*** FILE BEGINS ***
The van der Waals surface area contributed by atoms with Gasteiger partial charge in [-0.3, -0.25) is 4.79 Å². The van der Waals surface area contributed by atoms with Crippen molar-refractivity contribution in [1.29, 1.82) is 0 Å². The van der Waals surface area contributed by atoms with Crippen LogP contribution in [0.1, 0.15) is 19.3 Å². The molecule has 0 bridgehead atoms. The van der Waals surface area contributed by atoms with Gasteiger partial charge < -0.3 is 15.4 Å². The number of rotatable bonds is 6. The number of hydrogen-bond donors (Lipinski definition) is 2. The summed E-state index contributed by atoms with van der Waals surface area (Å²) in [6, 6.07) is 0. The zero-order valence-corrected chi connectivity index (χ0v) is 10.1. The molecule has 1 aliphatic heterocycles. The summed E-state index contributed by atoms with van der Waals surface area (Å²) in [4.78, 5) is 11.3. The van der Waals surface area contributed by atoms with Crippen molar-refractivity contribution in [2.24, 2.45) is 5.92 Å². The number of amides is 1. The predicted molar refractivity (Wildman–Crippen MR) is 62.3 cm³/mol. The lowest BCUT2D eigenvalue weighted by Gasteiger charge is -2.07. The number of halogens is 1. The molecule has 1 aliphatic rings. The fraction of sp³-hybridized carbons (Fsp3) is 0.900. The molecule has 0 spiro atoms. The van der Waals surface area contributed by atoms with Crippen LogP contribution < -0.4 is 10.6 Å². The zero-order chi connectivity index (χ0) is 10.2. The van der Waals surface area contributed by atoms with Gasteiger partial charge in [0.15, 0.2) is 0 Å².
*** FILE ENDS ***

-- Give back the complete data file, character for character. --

The van der Waals surface area contributed by atoms with Gasteiger partial charge in [-0.3, -0.25) is 4.79 Å². The van der Waals surface area contributed by atoms with Crippen molar-refractivity contribution in [1.29, 1.82) is 0 Å². The van der Waals surface area contributed by atoms with Crippen LogP contribution in [0.1, 0.15) is 19.3 Å². The molecule has 0 bridgehead atoms. The van der Waals surface area contributed by atoms with Gasteiger partial charge < -0.3 is 15.4 Å². The number of rotatable bonds is 6. The number of hydrogen-bond donors (Lipinski definition) is 2. The summed E-state index contributed by atoms with van der Waals surface area (Å²) in [6, 6.07) is 0. The zero-order valence-corrected chi connectivity index (χ0v) is 10.1. The molecule has 1 aliphatic heterocycles. The summed E-state index contributed by atoms with van der Waals surface area (Å²) in [4.78, 5) is 11.3. The van der Waals surface area contributed by atoms with Crippen molar-refractivity contribution in [2.24, 2.45) is 5.92 Å². The number of amides is 1. The predicted molar refractivity (Wildman–Crippen MR) is 62.3 cm³/mol. The lowest BCUT2D eigenvalue weighted by Gasteiger charge is -2.07. The number of halogens is 1. The molecule has 1 aliphatic rings. The fraction of sp³-hybridized carbons (Fsp3) is 0.900. The molecule has 0 spiro atoms. The van der Waals surface area contributed by atoms with Crippen LogP contribution < -0.4 is 10.6 Å². The zero-order chi connectivity index (χ0) is 10.2. The van der Waals surface area contributed by atoms with Gasteiger partial charge in [0.15, 0.2) is 0 Å².